I don’t think I had an exceptional imagination—but I think I relished the power of the imagination I had. It was like having magic powers—I could imagine something and then be inside of it, so it would feel real. Being the oldest of five, I lived in the middle of kid chaos. My three brothers were loud. They were loud when they didn’t get along and just as loud when they did. I didn’t have my own room, so my imagination was my room. I hunted wooly mammoths with a stick as a spear. I would get a flutter of excitement in my stomach setting out to play Pueblo Indian or pirate or prima ballerina--I was about to have an adventure! My imagination never let me down—it always took me (and my friends with me) to a place that was always fun to be. .
What were some of your favorite books as a child?
I would spend summer vacations walking or riding my bike back and forth to the library, checking out the maximum number of books each time, (which was six). I would read all day and sometimes all night, then return them and get six more. My favorite shelves were the magic section. I read and reread all the Mary Poppins, Narnia, Green Knowe, and Edward Eager books. I adored THE PRINCESS AND THE GOBLIN by George Macdonald, (delightfully mystical) THE GAMMAGE CUP by Carol Kendall (eccentric outcasts save the day) and THE DIAMOND IN THE WINDOW by Jane Langton (children solving a mystery in their dreams). Books were not just great for disappearing into, they also gave me lots of themes for play. THE LITTLE HOUSE IN THE BIG WOODS, THE BOXCAR CHILDREN, and MY SIDE OF THE MOUNTAIN, all gave me ideas for playing in my neighborhood. I would imagine that I lived in the bushes outside my house (there were hollow cave-like spaces inside). I pretended I had to live off the land--I had my entire neighborhood playing that for years. Gathering berries and making spears out of sticks and weaving floor mats out of iris leaves.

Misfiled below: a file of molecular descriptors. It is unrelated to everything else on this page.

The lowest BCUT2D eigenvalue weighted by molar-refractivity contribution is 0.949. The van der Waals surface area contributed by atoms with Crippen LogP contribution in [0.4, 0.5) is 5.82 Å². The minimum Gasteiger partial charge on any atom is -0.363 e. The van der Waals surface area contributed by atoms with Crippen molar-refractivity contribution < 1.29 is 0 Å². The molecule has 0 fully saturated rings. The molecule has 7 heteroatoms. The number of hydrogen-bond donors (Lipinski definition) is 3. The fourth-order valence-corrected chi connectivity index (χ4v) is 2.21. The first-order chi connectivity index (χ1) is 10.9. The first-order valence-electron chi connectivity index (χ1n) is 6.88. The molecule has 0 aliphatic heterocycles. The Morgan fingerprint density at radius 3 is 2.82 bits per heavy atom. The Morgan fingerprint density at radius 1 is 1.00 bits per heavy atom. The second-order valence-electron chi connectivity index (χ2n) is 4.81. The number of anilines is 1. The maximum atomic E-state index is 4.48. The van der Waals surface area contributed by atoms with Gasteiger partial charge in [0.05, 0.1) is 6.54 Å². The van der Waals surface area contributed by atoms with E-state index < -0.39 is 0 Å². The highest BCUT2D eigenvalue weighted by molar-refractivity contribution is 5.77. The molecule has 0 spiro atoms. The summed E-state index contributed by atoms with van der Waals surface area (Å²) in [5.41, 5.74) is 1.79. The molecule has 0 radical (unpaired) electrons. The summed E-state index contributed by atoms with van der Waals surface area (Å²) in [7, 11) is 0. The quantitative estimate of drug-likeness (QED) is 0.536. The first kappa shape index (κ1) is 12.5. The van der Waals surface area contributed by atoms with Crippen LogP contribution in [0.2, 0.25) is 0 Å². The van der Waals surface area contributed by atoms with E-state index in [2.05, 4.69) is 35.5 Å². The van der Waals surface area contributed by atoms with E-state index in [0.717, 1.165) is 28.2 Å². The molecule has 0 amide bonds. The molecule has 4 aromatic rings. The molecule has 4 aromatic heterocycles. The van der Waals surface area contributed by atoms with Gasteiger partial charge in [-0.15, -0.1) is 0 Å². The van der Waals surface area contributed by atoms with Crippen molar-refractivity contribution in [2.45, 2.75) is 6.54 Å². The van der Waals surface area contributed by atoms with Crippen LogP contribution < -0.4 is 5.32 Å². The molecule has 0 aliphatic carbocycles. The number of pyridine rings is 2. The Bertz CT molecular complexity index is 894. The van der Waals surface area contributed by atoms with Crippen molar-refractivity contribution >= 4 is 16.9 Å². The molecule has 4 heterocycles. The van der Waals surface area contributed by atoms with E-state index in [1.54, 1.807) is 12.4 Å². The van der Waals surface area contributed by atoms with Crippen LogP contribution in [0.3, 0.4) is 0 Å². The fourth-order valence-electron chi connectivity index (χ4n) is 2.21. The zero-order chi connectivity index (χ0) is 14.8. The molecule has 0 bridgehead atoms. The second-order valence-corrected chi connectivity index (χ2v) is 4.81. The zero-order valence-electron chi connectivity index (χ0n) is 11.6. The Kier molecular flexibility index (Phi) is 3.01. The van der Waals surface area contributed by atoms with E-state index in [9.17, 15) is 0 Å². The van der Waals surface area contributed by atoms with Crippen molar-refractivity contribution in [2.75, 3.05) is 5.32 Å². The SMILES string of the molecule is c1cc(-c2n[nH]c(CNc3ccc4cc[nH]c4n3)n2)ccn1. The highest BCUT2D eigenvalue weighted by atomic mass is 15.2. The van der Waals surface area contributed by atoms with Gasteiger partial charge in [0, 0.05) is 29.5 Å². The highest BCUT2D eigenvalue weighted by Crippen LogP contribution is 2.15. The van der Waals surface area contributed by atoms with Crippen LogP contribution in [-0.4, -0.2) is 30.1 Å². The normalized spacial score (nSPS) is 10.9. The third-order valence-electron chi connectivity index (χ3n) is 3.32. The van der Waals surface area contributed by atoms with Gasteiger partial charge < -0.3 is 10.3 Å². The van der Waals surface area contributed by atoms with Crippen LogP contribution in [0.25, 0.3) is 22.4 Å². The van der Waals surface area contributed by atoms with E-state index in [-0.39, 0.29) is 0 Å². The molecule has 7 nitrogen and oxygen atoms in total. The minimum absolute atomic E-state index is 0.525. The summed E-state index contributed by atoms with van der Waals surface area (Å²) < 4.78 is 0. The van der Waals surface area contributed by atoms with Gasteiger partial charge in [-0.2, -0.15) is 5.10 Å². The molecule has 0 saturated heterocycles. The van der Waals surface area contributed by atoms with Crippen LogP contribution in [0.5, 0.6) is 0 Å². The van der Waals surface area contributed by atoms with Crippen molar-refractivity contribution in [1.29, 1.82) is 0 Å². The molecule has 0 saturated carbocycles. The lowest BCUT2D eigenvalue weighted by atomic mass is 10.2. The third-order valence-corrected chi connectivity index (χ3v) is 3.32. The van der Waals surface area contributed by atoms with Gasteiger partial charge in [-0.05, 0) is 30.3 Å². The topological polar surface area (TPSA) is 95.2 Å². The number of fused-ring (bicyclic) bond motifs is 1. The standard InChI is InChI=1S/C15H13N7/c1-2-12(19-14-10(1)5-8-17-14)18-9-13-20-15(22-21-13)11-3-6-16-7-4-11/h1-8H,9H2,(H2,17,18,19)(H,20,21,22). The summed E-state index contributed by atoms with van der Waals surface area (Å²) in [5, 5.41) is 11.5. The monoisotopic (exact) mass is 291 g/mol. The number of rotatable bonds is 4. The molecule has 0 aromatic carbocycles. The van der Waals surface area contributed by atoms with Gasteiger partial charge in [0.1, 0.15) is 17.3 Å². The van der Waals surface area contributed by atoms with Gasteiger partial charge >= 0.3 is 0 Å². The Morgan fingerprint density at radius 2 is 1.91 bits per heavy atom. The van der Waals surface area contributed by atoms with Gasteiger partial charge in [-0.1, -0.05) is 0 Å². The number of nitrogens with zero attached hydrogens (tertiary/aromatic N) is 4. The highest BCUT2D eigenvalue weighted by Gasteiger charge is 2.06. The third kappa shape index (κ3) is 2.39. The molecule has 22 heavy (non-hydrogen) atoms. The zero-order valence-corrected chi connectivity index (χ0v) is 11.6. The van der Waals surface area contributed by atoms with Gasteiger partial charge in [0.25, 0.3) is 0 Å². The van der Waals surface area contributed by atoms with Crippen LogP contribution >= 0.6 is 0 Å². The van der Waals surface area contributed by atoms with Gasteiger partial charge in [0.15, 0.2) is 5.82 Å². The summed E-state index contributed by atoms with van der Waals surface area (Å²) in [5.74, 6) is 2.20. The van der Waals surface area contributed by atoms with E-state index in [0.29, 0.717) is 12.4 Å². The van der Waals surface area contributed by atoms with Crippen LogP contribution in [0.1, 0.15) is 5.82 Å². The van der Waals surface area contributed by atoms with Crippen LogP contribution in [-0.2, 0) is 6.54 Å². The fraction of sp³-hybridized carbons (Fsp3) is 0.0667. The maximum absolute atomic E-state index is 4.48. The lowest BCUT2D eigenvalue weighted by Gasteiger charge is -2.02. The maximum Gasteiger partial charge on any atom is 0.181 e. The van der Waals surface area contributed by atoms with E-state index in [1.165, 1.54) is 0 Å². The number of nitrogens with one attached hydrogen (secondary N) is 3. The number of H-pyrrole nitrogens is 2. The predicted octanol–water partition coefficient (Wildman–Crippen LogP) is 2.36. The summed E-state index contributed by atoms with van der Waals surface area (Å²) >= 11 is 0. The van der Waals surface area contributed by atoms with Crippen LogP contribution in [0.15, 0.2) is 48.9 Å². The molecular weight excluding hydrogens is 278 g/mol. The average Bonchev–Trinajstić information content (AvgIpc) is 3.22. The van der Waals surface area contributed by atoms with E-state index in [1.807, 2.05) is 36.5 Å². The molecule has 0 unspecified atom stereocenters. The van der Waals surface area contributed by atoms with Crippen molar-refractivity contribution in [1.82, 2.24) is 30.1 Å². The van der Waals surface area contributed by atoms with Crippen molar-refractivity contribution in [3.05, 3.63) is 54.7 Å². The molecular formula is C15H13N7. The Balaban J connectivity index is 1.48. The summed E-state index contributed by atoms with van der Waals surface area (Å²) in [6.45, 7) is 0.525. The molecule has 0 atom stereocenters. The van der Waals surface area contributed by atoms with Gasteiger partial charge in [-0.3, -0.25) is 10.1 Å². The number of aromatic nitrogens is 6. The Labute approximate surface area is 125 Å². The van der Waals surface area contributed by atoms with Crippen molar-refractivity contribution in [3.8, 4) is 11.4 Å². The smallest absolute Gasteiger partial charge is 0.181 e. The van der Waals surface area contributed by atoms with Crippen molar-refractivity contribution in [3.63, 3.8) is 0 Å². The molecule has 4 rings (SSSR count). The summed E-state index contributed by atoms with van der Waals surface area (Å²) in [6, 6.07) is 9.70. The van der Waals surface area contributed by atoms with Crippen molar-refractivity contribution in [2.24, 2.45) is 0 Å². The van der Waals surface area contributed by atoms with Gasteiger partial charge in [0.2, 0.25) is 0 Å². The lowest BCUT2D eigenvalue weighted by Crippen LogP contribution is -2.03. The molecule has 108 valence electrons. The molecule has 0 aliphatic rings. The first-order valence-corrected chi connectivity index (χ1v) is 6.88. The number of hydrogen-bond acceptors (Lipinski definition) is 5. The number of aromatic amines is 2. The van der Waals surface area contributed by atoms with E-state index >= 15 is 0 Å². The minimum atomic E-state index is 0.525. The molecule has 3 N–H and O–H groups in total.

Do you have any early memories of making art?
It was raining outside and my mom sat me down at the kitchen table to paint. There were only 2 pots of poster paint: green and pure glorious red. I remember how satisfying the thick, smooth paint felt on the brush and then smearing across the rough, white paper. The red and green together on the page—the push and pull between these two complementary colors, cool and hot, was utterly gripping. It’s my first memory of the power of color. A few years ago, I looked around my living room and noticed that the color scheme (underneath the piles of books and magazines) is reddish and greenish.My second art memory is from first grade. We were all drawing at our desks. I made a person, the standard circle for a body and stick arms and legs. But Debbie V., a few desks over, had figured out that you could draw legs using 2 lines each—so they had thickness and then you could color them in! And you made white socks by letting the white paper show through. (This was killing two birds with one stone—she was clearly a genius.) So I asked her if I could use her innovation and she said sure, which seemed incredibly generous. So we became friends and played Secret Garden together and both grew up to be artists.
Why did you decide to make the main character in NOT A BOX an animal instead of a child, and why a rabbit?
When I did the first sketch of the idea, it was a child. But I didn’t want the gender to be an issue, so I tried various animals. My daughter had a pet rabbit, so I’m partial to them. Plus, you’ve got to love a creature so well punctuated: a period for a tail and exclamation points for ears.
When did you know you wanted to write and illustrate books for children?
Art had always been my very favorite thing. But by fourth and fifth grade, I was writing and illustrating my own stories, too. I wrote a story in fourth grade that the teacher really liked and showed to the principal who called me into her office and told me I was a good writer and to keep on writing. So I did! I got a notebook that I carried around just for writing poems and stories. My best friend Jeanette and I planned on being a writer and illustrator team when we grew up, but we never could agree about who would do which job.
What took you so long?
It took me many years to fulfill my dream of making children’s books. I worked in advertising and then at Disney Consumer Products. Life was a mad rush of working and being a mom. But I wanted to write and make books, so I changed my life to have time to do it.